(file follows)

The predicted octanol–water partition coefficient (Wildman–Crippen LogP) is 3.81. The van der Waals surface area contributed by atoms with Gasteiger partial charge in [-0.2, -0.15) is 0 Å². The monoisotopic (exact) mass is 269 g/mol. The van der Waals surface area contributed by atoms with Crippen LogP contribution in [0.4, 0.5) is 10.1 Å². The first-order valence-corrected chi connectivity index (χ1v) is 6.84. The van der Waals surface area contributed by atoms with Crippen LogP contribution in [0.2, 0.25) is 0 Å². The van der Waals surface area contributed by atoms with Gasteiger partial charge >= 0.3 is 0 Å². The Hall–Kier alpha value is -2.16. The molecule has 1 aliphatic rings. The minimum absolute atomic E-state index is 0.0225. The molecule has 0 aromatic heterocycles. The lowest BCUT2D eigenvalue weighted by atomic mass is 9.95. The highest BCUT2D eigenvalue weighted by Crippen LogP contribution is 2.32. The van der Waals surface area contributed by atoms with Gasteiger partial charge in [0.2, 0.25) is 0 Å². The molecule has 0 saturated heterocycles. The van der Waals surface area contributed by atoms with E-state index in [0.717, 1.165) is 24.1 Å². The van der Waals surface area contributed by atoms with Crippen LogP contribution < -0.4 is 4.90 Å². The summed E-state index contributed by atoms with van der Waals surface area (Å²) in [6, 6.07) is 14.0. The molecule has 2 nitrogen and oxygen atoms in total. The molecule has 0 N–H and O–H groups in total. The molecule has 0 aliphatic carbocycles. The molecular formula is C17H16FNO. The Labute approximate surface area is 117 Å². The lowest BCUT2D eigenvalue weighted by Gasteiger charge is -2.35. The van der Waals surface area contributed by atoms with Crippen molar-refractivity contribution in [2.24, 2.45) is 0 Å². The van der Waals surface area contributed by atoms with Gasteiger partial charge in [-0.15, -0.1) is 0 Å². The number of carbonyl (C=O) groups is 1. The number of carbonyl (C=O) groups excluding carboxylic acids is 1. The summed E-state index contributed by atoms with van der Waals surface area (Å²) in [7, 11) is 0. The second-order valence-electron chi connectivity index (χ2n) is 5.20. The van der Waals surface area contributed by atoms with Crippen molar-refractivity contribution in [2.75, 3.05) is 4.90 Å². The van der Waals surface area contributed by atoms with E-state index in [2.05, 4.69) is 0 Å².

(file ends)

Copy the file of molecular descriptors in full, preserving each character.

The predicted octanol–water partition coefficient (Wildman–Crippen LogP) is 3.81. The van der Waals surface area contributed by atoms with Gasteiger partial charge in [-0.2, -0.15) is 0 Å². The monoisotopic (exact) mass is 269 g/mol. The van der Waals surface area contributed by atoms with Crippen LogP contribution in [0.4, 0.5) is 10.1 Å². The first-order valence-corrected chi connectivity index (χ1v) is 6.84. The van der Waals surface area contributed by atoms with Crippen LogP contribution in [0.2, 0.25) is 0 Å². The van der Waals surface area contributed by atoms with Gasteiger partial charge >= 0.3 is 0 Å². The Hall–Kier alpha value is -2.16. The molecule has 1 aliphatic rings. The minimum absolute atomic E-state index is 0.0225. The molecule has 0 aromatic heterocycles. The lowest BCUT2D eigenvalue weighted by atomic mass is 9.95. The highest BCUT2D eigenvalue weighted by Crippen LogP contribution is 2.32. The van der Waals surface area contributed by atoms with Gasteiger partial charge in [0.2, 0.25) is 0 Å². The molecule has 0 saturated heterocycles. The van der Waals surface area contributed by atoms with E-state index in [0.717, 1.165) is 24.1 Å². The van der Waals surface area contributed by atoms with Crippen LogP contribution < -0.4 is 4.90 Å². The summed E-state index contributed by atoms with van der Waals surface area (Å²) in [6, 6.07) is 14.0. The molecule has 2 nitrogen and oxygen atoms in total. The molecule has 0 N–H and O–H groups in total. The molecule has 0 aliphatic carbocycles. The molecular formula is C17H16FNO. The Labute approximate surface area is 117 Å². The lowest BCUT2D eigenvalue weighted by Gasteiger charge is -2.35. The van der Waals surface area contributed by atoms with Crippen molar-refractivity contribution in [2.24, 2.45) is 0 Å². The van der Waals surface area contributed by atoms with Gasteiger partial charge in [-0.15, -0.1) is 0 Å². The number of carbonyl (C=O) groups is 1. The number of carbonyl (C=O) groups excluding carboxylic acids is 1. The summed E-state index contributed by atoms with van der Waals surface area (Å²) in [7, 11) is 0. The second-order valence-electron chi connectivity index (χ2n) is 5.20. The van der Waals surface area contributed by atoms with Crippen molar-refractivity contribution in [2.75, 3.05) is 4.90 Å². The van der Waals surface area contributed by atoms with E-state index in [2.05, 4.69) is 0 Å².